On September 17, representatives of the Seventh-day Adventist Church attended the annual National Prayer Breakfast in the Great Hall of Parliament House, Canberra.
Among the Adventists in attendance were Pastor Ken Vogel, secretary of the Australian Union Conference, Dr Daryl Murdoch, director of Adventist Schools Australia, Jo Darby, Adventist artist, and James Standish, RECORD editor. Adventist School student Shea Standish accompanied her father.
It is an honour to be present in praying for and with these people that have such influence over the Australia of today and tomorrow.
The theme for the weekend-long Prayer Breakfast was “leadership in the modern world”. Speakers included former Australian prime minister Kevin Rudd (click here to read his address), who shared how faith influences leadership in today’s world, and Deputy Leader of the Opposition, Julie Bishop.
Former Australian prime minister Kevin Rudd (left) with Pastor Ken Vogel, secretary of the Australian Union Conference.
“It was encouraging to see our political leaders put aside their differences and give recognition to God as the source of wisdom and power needed to guide the affairs of our nation,” said Dr Murdoch.
Pastor Vogel agreed, noting: “Opportunities to support our democratically elected leaders do not arise often. But the annual National Prayer Breakfast is one such opportunity. It is an honour to be present in praying for and with these people that have such influence over the Australia of today and tomorrow.”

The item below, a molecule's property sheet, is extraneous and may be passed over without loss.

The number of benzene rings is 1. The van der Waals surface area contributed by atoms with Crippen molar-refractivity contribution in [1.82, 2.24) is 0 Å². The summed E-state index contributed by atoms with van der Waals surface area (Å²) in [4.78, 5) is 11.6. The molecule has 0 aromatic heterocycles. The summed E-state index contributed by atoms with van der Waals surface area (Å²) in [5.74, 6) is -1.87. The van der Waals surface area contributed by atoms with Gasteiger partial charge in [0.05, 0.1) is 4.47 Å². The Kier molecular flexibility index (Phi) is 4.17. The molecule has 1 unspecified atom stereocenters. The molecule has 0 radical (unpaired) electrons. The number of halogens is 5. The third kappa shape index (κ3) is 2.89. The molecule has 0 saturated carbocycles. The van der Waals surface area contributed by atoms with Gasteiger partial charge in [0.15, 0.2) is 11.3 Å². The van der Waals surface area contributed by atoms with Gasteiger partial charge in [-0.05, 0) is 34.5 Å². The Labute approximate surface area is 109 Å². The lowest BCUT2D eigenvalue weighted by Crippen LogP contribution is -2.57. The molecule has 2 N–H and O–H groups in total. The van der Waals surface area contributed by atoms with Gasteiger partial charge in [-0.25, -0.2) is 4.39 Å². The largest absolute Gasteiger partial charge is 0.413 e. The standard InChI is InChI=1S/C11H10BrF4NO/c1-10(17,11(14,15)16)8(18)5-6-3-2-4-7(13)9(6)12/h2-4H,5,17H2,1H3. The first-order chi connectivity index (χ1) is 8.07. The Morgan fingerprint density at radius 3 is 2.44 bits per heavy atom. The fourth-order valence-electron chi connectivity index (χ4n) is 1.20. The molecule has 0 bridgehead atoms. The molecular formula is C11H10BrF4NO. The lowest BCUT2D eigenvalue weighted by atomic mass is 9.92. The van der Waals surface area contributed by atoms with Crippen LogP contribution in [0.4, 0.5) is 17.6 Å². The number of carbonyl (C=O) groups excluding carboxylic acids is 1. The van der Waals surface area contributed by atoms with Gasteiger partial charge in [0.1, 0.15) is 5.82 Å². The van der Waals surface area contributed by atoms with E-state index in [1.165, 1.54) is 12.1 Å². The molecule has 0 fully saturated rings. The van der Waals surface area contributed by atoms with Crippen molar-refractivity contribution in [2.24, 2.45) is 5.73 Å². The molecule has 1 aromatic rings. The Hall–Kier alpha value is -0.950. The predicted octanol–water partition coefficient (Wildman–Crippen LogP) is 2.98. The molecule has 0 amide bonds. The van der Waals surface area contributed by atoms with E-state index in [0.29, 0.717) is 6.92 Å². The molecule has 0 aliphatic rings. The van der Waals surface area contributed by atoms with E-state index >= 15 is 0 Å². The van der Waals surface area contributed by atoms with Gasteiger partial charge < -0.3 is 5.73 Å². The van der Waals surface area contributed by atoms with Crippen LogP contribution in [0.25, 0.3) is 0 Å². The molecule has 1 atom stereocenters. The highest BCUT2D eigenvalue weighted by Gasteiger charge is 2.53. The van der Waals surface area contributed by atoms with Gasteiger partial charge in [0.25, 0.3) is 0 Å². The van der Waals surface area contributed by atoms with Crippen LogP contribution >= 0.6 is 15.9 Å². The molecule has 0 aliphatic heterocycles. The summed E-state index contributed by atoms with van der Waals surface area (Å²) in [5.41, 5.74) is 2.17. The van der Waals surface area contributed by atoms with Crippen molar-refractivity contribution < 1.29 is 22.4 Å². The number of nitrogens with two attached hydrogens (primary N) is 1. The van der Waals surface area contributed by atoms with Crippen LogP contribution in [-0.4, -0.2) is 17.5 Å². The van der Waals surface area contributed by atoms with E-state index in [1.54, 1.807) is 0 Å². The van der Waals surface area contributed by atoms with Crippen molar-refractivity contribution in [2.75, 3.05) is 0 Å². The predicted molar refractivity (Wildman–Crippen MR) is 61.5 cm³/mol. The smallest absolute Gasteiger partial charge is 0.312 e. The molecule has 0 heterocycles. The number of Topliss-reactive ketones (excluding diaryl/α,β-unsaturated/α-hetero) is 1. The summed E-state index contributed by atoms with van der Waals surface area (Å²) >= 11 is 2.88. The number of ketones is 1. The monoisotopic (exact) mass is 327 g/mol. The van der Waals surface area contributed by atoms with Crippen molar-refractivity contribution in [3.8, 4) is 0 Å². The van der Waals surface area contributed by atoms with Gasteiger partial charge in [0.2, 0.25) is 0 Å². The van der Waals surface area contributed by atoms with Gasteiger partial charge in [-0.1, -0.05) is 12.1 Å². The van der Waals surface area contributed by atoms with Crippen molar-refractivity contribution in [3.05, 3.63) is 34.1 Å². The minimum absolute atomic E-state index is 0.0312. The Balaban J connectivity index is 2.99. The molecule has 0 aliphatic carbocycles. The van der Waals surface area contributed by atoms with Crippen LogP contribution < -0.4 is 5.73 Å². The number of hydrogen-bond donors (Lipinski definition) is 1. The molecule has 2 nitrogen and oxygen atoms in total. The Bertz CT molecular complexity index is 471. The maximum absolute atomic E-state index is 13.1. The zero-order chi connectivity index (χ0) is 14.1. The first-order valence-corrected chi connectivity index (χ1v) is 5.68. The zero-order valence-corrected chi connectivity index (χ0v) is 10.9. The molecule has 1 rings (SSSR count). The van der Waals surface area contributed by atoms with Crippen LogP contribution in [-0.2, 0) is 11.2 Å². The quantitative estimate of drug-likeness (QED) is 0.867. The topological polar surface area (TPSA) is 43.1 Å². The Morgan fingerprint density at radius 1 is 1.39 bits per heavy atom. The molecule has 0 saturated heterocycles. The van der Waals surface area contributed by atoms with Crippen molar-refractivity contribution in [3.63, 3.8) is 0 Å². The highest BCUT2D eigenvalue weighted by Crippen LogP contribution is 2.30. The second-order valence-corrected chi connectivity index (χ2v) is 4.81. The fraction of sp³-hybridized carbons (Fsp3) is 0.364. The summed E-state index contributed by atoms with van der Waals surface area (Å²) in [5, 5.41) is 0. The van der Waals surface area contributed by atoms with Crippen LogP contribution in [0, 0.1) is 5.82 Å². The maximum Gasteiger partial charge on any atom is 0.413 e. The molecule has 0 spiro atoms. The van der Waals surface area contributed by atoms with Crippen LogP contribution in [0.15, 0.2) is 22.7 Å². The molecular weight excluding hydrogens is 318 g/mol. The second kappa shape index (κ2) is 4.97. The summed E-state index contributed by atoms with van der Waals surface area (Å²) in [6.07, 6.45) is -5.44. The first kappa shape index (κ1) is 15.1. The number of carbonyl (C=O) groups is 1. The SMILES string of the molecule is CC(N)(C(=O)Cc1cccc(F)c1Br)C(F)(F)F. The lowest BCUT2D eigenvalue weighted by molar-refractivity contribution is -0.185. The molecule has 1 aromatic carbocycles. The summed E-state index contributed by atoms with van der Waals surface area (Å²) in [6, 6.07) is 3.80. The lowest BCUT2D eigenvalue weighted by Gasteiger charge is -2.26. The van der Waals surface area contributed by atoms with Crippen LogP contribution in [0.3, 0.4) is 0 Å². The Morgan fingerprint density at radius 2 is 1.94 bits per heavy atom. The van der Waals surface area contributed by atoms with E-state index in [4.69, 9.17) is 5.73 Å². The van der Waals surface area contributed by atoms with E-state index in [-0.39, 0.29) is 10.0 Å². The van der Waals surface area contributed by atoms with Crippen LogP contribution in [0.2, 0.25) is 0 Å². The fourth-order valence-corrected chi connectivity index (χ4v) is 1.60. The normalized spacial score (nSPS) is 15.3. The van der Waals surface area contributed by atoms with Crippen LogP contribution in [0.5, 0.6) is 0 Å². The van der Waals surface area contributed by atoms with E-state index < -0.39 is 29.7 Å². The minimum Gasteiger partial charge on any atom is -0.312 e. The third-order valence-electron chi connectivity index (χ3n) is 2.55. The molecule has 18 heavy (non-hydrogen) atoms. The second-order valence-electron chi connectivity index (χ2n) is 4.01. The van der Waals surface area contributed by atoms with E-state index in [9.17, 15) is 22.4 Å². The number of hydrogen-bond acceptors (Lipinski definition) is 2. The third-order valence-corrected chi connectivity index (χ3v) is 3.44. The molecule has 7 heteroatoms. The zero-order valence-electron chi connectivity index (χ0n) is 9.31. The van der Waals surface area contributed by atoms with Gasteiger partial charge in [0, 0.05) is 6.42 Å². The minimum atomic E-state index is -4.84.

In a gathering that included high profile politicians, senior church leaders and prominent business people, one might assume an eight-year-old girl would go unnoticed. Shea suggested she wear her school uniform to the event so that she could “represent my school.”
And that she did. When Mr Rudd met Shea, he looked at her cardigan and read “Adventist School”. He then commented on his appreciation of Adventist education. Later in a conversation with Ken Vogel, he specifically mentioned an Adventist school he is familiar with in his district. Shea also met NSW Senator Ursula Stephens, who was also interested in the school she attends.
Shea Standish with Kevin Rudd (left) and NSW Senator Ursula Stephens (right).
Dean Smith, a Western Australian Senator, sat at Pastor Vogel’s table. One week after the event in Canberra, Pastor Vogel followed the contact up further, spending an hour with Mr Smith in his office in Perth.
“We discussed many matters together, including personal faith, the Protestant Reformation, the origins and purpose of the Seventh-day Adventist Church, trends and challenges facing Australia, and issues relevant to the future of religious freedom in our country,” reports Pastor Vogel. “Before parting I was able to pray with Senator Smith.”
“People in high places with a genuine personal Christian faith have a strong sense of responsibility and accountability before God while understanding that there is a wise and safe separation of church and state in our wonderful nation,” reminds Pastor Vogel. “As fellow Christians we should do all we can to affirm, support and encourage them in their personal faith and pray that God will give them wisdom in their secular duties.”